It’s a story of a young woman who is pursued online by someone who wants to expose to her the cyberbullying that she has conducted.  As Filipa Jodelka says in her review “Cleverly, it’s never totally clear whether Casey is the victim or the perpetrator”. And Channel 4 made a good choice as Filipa Jodelka says “The first and biggest thing they’ve got right is casting Maisie Williams – Game Of Thrones’s Arya Stark – as protagonist Casey Jacobs. ”

So by all means, just watch this film and enjoy it, let it make you think, but if you are an educator, then also consider how the film might provide a prompt for productive conversation with young people who will be experiencing all of the ambiguities that the film reveals.  Of course facilitating such a conversation would require an outstanding teacher/educator but I know that everyone who reads my blog is such a person or knows one.

Its life on Channel 4 catch up might be limited but perhaps we should lobby Channel 4 to release it for educational licensing.

For those of you who can’t see the film there is an account of it on Wikipedia (second best).

 

 

 

Using Linked-in to help ourselves and our network

(This blog post is to support a session I am doing today with colleagues at Salford).

Network image

Joining  Linked-in

To get started on Linked-in, the online professional networking site, you will need to go to the site and join up (consider using an external email address if you are likely to change jobs)..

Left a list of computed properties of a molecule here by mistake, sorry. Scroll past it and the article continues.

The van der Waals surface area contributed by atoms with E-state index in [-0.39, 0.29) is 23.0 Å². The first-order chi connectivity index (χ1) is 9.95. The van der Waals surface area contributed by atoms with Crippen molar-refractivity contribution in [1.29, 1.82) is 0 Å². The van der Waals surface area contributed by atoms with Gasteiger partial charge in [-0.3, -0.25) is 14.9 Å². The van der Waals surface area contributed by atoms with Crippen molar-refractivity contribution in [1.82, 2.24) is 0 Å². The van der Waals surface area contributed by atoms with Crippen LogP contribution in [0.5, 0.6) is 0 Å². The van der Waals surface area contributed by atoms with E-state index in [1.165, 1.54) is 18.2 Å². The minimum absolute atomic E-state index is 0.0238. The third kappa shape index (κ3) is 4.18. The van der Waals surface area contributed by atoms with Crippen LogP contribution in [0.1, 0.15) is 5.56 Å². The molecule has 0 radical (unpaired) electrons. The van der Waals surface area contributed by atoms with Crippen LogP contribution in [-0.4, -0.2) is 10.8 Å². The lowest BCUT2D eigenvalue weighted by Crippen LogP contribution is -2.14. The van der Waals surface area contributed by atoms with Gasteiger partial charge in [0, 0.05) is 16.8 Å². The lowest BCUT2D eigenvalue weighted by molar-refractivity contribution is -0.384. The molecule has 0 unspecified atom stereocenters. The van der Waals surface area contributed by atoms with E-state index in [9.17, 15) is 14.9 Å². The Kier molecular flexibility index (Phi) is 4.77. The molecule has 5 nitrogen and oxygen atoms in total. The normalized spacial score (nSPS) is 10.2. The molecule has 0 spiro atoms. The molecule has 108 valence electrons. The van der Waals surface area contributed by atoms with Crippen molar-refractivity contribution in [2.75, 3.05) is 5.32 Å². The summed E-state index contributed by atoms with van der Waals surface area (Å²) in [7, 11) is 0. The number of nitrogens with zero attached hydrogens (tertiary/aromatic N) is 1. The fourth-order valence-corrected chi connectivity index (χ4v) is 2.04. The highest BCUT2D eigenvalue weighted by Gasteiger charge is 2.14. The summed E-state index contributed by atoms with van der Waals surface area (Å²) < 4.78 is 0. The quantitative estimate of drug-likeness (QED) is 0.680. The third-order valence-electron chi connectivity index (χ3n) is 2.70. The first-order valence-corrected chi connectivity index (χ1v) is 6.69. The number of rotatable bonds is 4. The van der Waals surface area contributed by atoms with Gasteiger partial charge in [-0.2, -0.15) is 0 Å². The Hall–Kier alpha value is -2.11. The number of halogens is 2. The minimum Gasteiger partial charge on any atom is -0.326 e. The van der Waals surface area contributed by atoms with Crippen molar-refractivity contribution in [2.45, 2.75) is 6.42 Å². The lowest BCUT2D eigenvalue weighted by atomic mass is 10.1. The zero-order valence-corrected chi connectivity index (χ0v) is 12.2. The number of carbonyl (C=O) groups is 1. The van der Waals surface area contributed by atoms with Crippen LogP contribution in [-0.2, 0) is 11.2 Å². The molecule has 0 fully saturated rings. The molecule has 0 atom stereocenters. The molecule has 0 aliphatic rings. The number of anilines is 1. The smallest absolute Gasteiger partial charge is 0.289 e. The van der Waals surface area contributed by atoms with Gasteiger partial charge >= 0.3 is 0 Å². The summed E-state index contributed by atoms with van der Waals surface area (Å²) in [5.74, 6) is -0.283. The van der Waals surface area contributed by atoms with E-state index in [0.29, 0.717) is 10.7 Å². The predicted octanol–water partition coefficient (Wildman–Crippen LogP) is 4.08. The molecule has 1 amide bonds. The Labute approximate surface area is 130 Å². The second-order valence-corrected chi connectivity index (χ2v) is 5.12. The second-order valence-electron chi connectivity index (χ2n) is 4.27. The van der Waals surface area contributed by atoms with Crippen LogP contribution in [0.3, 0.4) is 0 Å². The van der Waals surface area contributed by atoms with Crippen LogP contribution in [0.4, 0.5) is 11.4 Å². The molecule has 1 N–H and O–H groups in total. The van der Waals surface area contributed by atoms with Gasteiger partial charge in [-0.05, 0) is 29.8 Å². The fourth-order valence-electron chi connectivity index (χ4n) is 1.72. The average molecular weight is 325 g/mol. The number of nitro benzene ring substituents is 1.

This video can give you an idea of how it works  http://www.youtube.com/watch?v=ZVlUwwgOfKw

Uploading your CV

As you create your CV as a document, be sure to add it to Linked-in.

Building your network

You will not build your network in an afternoon but will do this organically as people invite you to connect to them, and you find people to whom you wish to connect.

You can connect in various ways, two of the most important being:

connections

You might find it useful to have a policy on whom you connect to.  Mine is pretty open for Linked-in as it is professional and not personal so I only outlaw spammers. Also when you are on the site, look for people Linked-in suggests and also search for people you know.  Your network will start to build.

recommendations
A really important feature is that of recommendations, or online testimonials.  We can really help each other in times of job uncertainty by giving specific testimonials to those we have worked with.

Lansley’s Health Bill -Lolcatted in No 10

In the UK, many of our cherished institutions are under threat from the coalition government, none more so than our beloved NHS.  Today a petition to “Drop the Health Bill” http://epetitions.direct.gov.uk/petitions/22670 passed the magic 100,000 signatures that will help it to be considered in parliament.

In celebration of this momentous occasion, I have LOLcatted an image provided by our own dear prime minister of Larry the No 10 cat

Larry protesting Health Bill
Oh noes to Health Bill

Even the Tory pets are revolting!

Comparing two publication channels – academic journals and blogs

Henry Jenkins by Tamaleaver CC by 2.0
Henry Jenkins by Tamaleaver CC by 2.0
Journals on shelves
Journals by Bezanson CC by 2.0

 

 

I am going to throw out a few initial ideas about comparing academic journals and blogs as publication channels, as a kick off to a writing project I’ll be doing with Cristina Costa.